leads to need to place facility near center of
  • Customization of facility would be very expensive
  • High build out costs for sound proofing, kilns,
    potter wheels, photography equipment, art
    material disposal and other environmental issues
  • Real estate and build out cost lead to possible
    difficultly in meeting competitors price on space
  • Possible Reluctance of Investors
  • Traditional investors may be hesitant to fund
    this type of business
  • Not a traditional business start-up (i.e. no new
    technology, etc)
  • Return on investment will unlikely be as high as
    other investment opportunities given the nature
    of our intended pursuit
  • Solution Approach professional artists as
    potential angel investors
  • Government Regulation
  • Compliance with 501c3 requirements for non-profit
    recognition and accreditation
  • Possible upside in the availability of grants as
    funding however grant funding tends to go
    towards large scale arts centers vs. small arts
    co-ops and initiatives. We have a better chance
    of receiving grants with a larger scope of
    services and artists, demonstrating a larger
    impact on our community

Degree of Rivalry
  • The community of Boulder is known for its
    friendly nature. It has a reputation for openness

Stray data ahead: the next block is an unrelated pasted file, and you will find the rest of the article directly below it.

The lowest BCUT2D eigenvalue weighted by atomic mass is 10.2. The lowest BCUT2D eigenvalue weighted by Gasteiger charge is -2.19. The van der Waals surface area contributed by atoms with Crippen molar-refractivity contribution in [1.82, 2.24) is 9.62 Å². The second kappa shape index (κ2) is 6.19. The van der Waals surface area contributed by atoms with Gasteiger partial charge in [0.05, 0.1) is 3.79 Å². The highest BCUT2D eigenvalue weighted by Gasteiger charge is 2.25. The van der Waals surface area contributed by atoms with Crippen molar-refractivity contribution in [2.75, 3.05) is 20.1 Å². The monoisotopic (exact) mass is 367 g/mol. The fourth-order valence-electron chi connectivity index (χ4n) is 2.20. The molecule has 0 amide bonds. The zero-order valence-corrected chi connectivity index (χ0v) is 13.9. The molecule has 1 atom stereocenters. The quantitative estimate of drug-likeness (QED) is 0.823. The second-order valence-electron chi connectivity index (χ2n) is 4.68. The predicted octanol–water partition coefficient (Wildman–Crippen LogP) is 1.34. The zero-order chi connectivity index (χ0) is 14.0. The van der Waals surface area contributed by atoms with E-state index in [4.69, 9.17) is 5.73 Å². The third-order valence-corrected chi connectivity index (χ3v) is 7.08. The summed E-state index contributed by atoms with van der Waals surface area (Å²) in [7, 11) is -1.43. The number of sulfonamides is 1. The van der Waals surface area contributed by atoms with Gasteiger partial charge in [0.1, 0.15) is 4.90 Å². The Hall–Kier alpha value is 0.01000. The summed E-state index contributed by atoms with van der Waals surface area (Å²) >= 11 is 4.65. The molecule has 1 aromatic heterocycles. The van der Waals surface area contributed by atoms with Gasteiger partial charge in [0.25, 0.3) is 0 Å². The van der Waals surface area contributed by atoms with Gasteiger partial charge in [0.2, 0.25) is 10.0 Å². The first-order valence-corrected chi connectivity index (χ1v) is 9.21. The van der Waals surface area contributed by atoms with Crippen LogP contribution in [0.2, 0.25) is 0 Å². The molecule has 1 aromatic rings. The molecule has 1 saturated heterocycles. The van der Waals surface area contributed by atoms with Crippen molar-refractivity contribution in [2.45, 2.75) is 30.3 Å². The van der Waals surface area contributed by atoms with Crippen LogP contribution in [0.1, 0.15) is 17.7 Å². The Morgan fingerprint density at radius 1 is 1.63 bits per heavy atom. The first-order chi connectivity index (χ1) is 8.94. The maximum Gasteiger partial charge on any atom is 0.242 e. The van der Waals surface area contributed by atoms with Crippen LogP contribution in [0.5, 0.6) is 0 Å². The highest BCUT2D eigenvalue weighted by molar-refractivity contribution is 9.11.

to new partnerships in the arts world. This is a
    result of over saturation of the number of
    artists in the community and not enough outlets
    to meet their needs.
  • Approach to be taken
  • Focus on community and partnership not rivalry
  • Arts communities dont like competition they
    embrace cooperation
  • Aggressive pursuit of establishing our image as a
    leader of multidisciplinary arts in the Boulder
  • For future consideration
  • Higher propensity towards rivalry exists in
    larger cities (franchising consideration)
  • Arts communities in other locations are
    territorial due to the nature of their funding
    (ex. Hull House in Chicago primary provider of
    amateur arts services)

Competitors (cont.)
  • Mgmt Characteristics
  • Art boards are typically comprised of individuals
    with a vested interest in the organization and/or
    affluent members of the community looking to
    promote the arts through their personal
  • Galleries Single owners and groups of artists
    interested in showing their own work and
    promoting similar art forms and styles to that
    matching the gallerys image

Basis of Comparison
Basis of Comparison how we compete
  • Quality of our services
  • Facility
  • Spaces must be appropriately lit for arts area
    no sun/hard light damage
  • Acoustically accurate and non-tiring to the ear
  • Facilities must be secure, but accessible
  • Implement lockers/closets or lock away
    drawers/desks in large group use rooms protect
    instruments and artwork
  • Artists want to keep supplies available and
    secure in close proximity to their work space
  • Storage areas/building must be humidity and
    temperature controlled for the protection of
    artwork and instruments
  • Parking space and loading dock for ease of
    loading equipment
  • Traveling professional artists need quick access
    to facilities
  • Aspiring artists often transports their equipment
    and displays for outside showings and
  • Community
  • Encourage artistic exchange through multi-use
    areas, gathering rooms, and multidisciplinary

Control of the Market
  • Price
  • Will be dictated by the willingness to pay by the